Every story has some form of action taking place. If there is no action, then there is no story. And in that action, the main character faces a dilemma. It can be a struggle they need to overcome or a choice that needs to be made. Whatever it is, the dilemma will create tension in the story. This tension can range from deep and philosophical to shallow and humorous. Either way, the situation must be resolved for the story to end satisfactorily for the audience. Your audience wants all the loose ends tied up. They want to see resolution. This is no different than watching a murder mystery movie and feeling cheated when the movie ends and they never told you what happened to the bloody knife in the kitchen! Bring resolution to your story to generate a healthy response from your audience. The resolution provides the audience with the tension relief and a moral that can be applied to their learning.

Knowing a good story and telling a good story are two different things.

How Do You Deliver the Story?

Knowing a good story and telling a good story are two different things. Effective storytelling takes practice and rehearsal. What are some of the areas you can focus on when rehearsing and refining your stories? There are several:

  • Use Characters to Bring the Story to Life. The characters in your stories are the main focus. If your main characters are people, give them names. Names for characters make the story come to life. If you are speaking about a company as the main character, use the company name, if you have permission. Use character names to bring your story to life, but also use common sense to avoid slander.
  • Give the Story a Voice. Audiences like to hear the dialogue as if it is real dialogue. Now this doesn’t mean you need to take an acting class so you can deliver your dialogue with drama and feeling, it just means that the audience wants to hear the dialogue as if it is unfolding in front of them in real time. This can differentiate between telling a good story and telling a great one.
  • Get Your Timing Right. Besides the obvious use in comedy, timing can play a powerful role in your delivery to help the audience paint a picture in their mind. Variety is welcomed and can help the audience pick up on the true meaning of the story. Rehearse the timing of your delivery with special focus on the areas where you should pause.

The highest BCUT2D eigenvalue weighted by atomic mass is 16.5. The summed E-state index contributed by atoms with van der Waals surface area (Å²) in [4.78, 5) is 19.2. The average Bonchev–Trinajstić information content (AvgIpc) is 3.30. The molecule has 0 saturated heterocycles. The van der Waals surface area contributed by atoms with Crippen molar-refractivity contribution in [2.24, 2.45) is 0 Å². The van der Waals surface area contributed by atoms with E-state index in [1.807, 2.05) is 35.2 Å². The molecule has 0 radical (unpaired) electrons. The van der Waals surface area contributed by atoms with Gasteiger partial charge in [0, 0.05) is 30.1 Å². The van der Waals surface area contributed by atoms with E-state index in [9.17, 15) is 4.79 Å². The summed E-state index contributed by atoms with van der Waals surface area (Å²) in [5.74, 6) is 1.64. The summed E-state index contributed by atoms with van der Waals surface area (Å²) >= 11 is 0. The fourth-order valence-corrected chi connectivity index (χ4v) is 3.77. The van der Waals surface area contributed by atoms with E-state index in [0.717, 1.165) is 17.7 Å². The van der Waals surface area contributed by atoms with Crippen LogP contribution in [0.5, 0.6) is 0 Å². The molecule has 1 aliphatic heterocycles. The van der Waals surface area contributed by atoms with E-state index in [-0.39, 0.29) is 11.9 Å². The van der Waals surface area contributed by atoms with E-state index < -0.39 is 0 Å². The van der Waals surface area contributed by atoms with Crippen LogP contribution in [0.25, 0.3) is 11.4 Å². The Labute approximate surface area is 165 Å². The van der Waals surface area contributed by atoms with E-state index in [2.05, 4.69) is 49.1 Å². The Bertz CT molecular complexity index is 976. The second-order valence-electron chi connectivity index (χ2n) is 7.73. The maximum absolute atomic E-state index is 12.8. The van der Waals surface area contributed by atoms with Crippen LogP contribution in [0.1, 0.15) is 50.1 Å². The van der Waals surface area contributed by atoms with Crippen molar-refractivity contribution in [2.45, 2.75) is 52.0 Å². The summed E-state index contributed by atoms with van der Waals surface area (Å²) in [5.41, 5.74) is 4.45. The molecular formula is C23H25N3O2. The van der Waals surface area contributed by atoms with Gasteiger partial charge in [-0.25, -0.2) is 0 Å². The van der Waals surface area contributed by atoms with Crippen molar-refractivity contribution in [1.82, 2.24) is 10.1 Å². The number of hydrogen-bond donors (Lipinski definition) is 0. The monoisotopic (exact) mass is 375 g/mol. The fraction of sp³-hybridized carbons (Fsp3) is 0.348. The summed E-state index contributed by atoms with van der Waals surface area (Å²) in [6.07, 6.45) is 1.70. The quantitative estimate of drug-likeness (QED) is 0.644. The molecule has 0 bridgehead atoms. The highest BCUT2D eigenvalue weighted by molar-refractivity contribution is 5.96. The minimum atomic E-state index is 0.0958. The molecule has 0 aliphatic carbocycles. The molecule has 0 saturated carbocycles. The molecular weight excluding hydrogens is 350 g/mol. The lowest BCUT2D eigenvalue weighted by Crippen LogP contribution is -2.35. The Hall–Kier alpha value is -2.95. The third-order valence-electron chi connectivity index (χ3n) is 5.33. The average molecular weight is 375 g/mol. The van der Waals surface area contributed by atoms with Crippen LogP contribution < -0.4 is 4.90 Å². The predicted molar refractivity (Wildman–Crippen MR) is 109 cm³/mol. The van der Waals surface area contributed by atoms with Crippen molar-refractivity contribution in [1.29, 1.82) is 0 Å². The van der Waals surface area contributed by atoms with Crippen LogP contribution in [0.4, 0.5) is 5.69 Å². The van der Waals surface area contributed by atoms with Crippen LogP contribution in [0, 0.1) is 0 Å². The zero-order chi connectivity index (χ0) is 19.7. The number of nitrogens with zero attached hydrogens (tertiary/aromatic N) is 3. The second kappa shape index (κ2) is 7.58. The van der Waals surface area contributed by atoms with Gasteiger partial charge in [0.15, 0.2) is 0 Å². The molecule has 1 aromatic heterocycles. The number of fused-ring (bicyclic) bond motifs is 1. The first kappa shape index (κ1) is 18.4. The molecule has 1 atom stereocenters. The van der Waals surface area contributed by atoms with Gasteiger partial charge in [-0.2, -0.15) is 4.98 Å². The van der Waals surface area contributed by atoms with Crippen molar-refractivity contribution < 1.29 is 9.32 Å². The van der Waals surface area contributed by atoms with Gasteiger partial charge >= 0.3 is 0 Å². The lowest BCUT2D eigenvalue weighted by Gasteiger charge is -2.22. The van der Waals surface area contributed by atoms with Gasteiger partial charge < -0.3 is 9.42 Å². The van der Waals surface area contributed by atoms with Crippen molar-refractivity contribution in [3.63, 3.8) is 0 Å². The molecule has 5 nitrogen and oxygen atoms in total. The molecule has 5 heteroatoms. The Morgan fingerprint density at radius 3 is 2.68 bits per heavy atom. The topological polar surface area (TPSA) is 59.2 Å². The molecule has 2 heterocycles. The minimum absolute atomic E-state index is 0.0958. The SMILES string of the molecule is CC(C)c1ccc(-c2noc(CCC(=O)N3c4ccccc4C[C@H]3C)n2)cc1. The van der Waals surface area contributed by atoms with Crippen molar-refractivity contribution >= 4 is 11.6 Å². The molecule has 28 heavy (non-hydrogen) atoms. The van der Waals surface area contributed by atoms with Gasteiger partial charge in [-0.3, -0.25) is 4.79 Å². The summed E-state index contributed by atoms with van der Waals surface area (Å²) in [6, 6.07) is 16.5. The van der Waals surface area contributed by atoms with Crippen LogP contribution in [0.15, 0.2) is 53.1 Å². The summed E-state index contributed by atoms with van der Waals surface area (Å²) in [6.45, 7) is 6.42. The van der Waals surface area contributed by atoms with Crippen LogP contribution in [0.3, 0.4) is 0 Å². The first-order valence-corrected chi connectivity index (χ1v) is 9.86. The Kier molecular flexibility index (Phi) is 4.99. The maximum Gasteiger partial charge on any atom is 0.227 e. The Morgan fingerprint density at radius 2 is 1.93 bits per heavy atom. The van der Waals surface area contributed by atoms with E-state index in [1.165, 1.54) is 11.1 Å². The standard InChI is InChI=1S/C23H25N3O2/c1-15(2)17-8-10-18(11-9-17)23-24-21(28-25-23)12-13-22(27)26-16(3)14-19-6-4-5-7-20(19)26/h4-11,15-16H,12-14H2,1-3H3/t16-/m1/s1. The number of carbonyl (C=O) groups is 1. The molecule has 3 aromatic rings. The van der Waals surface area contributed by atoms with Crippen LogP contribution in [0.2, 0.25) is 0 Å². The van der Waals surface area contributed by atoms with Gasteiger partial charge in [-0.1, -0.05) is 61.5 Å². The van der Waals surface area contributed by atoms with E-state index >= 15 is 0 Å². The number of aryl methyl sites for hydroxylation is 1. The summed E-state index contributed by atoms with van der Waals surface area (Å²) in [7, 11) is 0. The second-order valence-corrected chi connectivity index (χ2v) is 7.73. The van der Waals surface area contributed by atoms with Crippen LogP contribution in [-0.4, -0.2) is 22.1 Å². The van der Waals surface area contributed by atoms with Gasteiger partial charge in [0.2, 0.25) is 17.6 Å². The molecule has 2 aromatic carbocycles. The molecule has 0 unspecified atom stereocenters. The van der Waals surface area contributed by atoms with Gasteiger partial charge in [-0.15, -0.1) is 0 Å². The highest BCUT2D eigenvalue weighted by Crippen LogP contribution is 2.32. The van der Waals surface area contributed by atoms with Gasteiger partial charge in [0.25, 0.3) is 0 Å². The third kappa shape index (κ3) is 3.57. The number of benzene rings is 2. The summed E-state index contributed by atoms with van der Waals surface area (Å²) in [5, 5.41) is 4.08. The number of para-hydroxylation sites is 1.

• Use Your Body Language to Paint the Picture. Consider what your hands, posture, feet and face are saying to the audience when you deliver a story. When the story comes from a talking mouth with no gestures whatsoever, the audience must work harder to build the picture in their mind. Simple hand gestures can help pull the audience into the story.

“Stories are the single most powerful weapon in a leader’s arsenal.” – Howard Gardner, Harvard University professor

What Are Two Corporate Stories All Leaders Should Be Prepared to Share?

In the corporate world, we share stories all the time. Leaders must see the vision and then cast that vision. Casting the vision means they must tell a story.

  1. The Company Story. The first story all corporate leaders must be prepared to tell is the Company story. How did the company start? What does its future hold? What is the company mission? Leaders will be asked to share different versions of this story to different audiences. For each audience, there will need to be minor modifications to create a connection.
  2. The “Who Am I?” Story. The second story for corporate leaders to master is the “Who am I?” story. At every level in the organization, people will ask you about you. If you are interviewing for a new role within the company or if you are taking over the management of a merged department, you will need to share your story.


  • Corporate Ovations Self-Study Worksheet for Chapter 7:
  • Corporate Ovations PDF of Chapter 7:
  • Corporate Ovations audio recording of Chapter 7:
  • Corporate Ovations Video for Chapter 7: